A British court yesterday ordered commodities company, Glencore, to pay more than $313 million for using bribes to bolster its oil profits in Nigeria and four other African countries.
The order came months after the Anglo-Swiss company announced it had reached deals with authorities in the United States., Britain and Brazil to resolve corruption allegations.
But the court had rejected Nigeria’s bid to claim compensation from the British subsidiary of mining and trading group over the bribes paid to officials at Nigeria’s state oil company.
The court ruled that Nigeria did not have the right to be heard, as only the prosecution and the defence could make arguments at a sentencing hearing.
Nigeria had argued in its written arguments that it was “an identifiable victim of Glencore’s admitted criminal activity”, as two of the charges to which Glencore Energy had pleaded guilty relate to payments made to Nigerian National Petroleum Company (NNPC) officials.
Glencore pleaded guilty in June to seven counts of bribery after an investigation launched by the UK Serious Fraud Office in 2019 found it paid bribes worth a combined $29 million to gain access to oil in Nigeria, Cameroon, Equatorial Guinea, Ivory Coast and South Sudan.
The fraud office said the penalty is the largest for one of its cases and is the first time a company was convicted for authorising bribery instead of just failing to prevent it under a 2010 law, AP reported.
“The facts demonstrate not only significant criminality but sophisticated devices to disguise it,” Judge Peter Fraser of the Southwark Crown Court said in sentencing Glencore yesterday.
“The bribery was endemic among traders and took place over an extended period. Other companies tempted to engage in similar corruption should be aware that similar sanctions lie ahead,” the judge added.
Glencore, which is headquartered in Baar, Switzerland, said it cooperated with the British investigation and “engaged in an extensive programme of corporate reform.”
“The conduct that took place was inexcusable and has no place in Glencore,” Chairman Kalidas Madhavpeddi said in a statement.
Glencore “is committed to operating a company that creates value for all stakeholders by operating transparently under a well-defined set of values, with openness and integrity at the forefront,” the Glencore chair said.
The British investigation found that the company would fly large amounts of cash by private plane to bribe officials in oil and gas companies and government ministries in African countries.
Cash withdrawals were masked in financial reports as charges like service fees, signing bonuses and office expenses.
For example, two Glencore executives took a private jet in August 2011 to deliver $800,000 in cash to a local agent to funnel to officials in South Sudan’s new government. An additional $275,000 followed.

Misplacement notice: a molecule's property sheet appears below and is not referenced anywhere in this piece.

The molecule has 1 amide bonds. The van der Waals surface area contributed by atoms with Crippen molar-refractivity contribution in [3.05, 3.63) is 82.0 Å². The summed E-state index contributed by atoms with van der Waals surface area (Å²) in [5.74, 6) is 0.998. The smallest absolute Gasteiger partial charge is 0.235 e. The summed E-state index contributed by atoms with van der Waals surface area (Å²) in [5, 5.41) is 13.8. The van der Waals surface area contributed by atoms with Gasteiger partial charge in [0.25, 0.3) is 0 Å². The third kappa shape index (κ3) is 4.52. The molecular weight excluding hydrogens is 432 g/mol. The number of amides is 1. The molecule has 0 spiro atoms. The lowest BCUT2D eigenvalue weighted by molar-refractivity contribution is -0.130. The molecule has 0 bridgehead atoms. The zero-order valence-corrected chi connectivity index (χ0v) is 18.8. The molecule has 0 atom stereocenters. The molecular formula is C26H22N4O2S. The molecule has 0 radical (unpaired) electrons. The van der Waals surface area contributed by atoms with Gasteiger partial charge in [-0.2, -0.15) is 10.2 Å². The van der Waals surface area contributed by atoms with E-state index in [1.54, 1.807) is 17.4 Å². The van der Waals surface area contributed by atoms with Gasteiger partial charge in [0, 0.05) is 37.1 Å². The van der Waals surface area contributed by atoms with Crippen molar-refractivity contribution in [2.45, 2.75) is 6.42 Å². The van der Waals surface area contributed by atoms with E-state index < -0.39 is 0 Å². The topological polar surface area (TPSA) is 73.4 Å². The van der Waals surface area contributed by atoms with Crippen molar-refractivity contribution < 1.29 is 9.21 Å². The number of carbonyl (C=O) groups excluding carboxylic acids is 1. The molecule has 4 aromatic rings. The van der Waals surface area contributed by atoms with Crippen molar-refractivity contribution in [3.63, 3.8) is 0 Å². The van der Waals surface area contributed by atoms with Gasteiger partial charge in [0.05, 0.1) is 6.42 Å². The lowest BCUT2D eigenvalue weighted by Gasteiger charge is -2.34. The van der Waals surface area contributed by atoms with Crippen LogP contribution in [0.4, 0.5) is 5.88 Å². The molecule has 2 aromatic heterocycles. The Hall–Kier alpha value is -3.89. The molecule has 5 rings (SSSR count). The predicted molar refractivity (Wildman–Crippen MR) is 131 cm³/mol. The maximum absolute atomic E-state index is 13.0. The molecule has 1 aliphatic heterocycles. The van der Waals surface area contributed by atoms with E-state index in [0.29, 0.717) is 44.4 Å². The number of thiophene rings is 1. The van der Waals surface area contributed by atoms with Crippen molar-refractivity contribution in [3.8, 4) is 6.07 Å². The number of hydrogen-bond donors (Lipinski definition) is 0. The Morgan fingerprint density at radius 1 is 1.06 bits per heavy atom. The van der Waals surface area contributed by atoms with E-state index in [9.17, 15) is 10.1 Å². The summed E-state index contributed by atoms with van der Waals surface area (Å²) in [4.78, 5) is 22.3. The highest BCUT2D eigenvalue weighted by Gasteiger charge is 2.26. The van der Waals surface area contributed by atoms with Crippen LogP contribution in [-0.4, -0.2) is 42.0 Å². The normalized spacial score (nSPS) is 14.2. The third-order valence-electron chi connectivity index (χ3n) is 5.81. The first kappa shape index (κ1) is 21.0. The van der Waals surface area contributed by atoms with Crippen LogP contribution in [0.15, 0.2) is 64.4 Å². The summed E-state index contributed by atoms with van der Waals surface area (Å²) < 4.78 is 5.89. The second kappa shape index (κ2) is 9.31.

Another trader took out millions of dollars from the company’s Swiss cash desk between 2012 and 2015, with the money brought on private jets to Cameroon to bribe officials in national oil and gas companies.
Following similar allegations in other countries, Glencore agreed to pay penalties totalling up to $1.5 billion to resolve all the investigations, included bribery accusations in the United States and Brazil as well as a market manipulation case in the US
The US Department of Justice said its case against the company related to “a decade-long scheme by Glencore and its subsidiaries to make and conceal corrupt payments and bribes” to foreign officials in Africa and Latin America to secure oil contracts, avoid government audits and make lawsuits disappear.
The order was also made subject to a confiscation order of £93 million, meaning it has to pay back criminally obtained assets.
Judge Peter Fraser, passing sentence at Southwark Crown Court after a two-day hearing, said the facts clearly showed “sustained criminality” using “sophisticated devices” to try to hide repeated wrongdoing.
Glencore Energy UK Limited “played a leading role in organised and planned unlawful activity”, using agents and corrupting local officials in what was “an abuse of the defendant’s dominant market position.
“Bribery was clearly part of the culture for a number of personnel on the West Africa desk” at the company’s London office, he added.
The SFO, which began its investigation in 2019, described the case as “highly complex” and saw investigators sift through one million documents and interview employees.
In Cameroon, Ivory Coast and Nigeria, Glencore paid $26,901,820 “through intermediaries, agents and employees intending a portion to be paid as bribes to those concerned in allocating crude oil, primarily officials in state-owned oil companies”, the court was told.
But Glencore’s anti-bribery and corruption policies were “largely ignored because corruption was condoned at a very senior level”, said prosecutor Alexandra Healy.
Glencore Energy UK Limited, which has 30 days to pay, is a wholly owned subsidiary of Glencore UK Limited and part of the multinational mining and commodities trading group, which operates in more than 35 countries, employing some 135,000 people. Its parent company confirmed that it would pay a total of £280,965,092.95.